Why Tension is So Important

Most knitters pick up their needles to relieve their tension rather than create it, but if you don’t understand the basic concept of tension, then your knitting project could end up being too big or too small. On every knitting pattern or ball of yarn there is a diagram showing you what the tension should be, but if you’re anything like most knitters, you’ll completely ignore it and skip straight to casting on your stitches. This is however, sometimes a recipe for disaster.800px-Yarn_at_Folklife (1)

What Does the Tension Diagram Show?

Every knitter is different. Two knitters using the same yarn, and the same needles, and following the same pattern will produce items which are slightly differently sized. Some people knit very loosely and others wrap the yarn far more tightly around the needles. The tension diagram shows the average tension over a range of knitters. To knit a tension square, you cast on the number of stitches indicated, knit as many rows as the pattern tells you and then compare the dimensions of the square you have knitted against the measurements printed on the ball band or pattern.

Help! My Square Doesn’t Match!

If you’ve knitted a tension square and it is the same size as the standard given, then you don’t need to do anything else. Just rip out the stitches, decide what size of garment you are going to knit and start work. If your tension square is a few millimetres too big or too small, then you have some maths to do. A few millimetres might not seem much, but if you multiply this difference up over the size of a garment like a jumper, it’s easy to see how your end result can be miles away from what you intended. There are a few options. If your tension square is larger than the standard, you can knit a size or two smaller than you usually wear, so that the end garment is about the right size. You could also switch to a different brand of yarn.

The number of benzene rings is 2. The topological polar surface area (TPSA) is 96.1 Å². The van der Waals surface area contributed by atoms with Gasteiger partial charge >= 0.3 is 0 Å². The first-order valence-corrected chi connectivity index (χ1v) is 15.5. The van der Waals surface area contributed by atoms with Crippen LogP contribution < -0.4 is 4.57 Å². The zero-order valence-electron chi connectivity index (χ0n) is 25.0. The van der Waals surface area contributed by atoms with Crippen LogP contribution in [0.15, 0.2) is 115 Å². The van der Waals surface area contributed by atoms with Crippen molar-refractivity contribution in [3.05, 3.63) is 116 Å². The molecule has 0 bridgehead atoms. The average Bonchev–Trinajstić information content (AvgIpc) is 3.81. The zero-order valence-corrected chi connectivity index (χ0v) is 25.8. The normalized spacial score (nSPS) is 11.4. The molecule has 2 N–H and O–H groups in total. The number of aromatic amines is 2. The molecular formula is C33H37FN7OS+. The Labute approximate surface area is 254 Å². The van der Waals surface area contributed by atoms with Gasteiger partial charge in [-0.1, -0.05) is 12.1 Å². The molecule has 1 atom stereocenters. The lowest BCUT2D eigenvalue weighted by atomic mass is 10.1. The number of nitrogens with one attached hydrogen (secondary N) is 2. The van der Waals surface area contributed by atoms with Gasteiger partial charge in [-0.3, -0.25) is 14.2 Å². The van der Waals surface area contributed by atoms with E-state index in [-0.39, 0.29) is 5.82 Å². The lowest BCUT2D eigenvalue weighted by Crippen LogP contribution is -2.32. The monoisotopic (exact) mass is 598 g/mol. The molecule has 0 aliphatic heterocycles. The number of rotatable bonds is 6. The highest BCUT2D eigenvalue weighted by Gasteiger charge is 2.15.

Yarn Substitutions

All commercial patterns are designed with one particular brand of yarn in mind, and if you use a different brand then the end result might not be the same. For example, if your pattern is designed to be knitted using Artesano DK yarn, it might end up a completely different size if you use mohair or even another brand of double knitting wool. It is always a good idea to knit a tension square so you can work out if your Artesano DK will do for a pattern designed for a different brand, or whether you will need to make some adjustments.

When It Doesn’t Matter

Tension really only comes into play when you are making items which have to be fitted to the body, such as jumpers, hats, cardigans or socks. If you are making a scarf or a blanket, it doesn’t really matter if the end result is a few centimetres bigger or smaller than indicated in the pattern, so you have more freedom to use whatever yarn you prefer to make these sorts of projects.

Article by keen knitter Morag Peers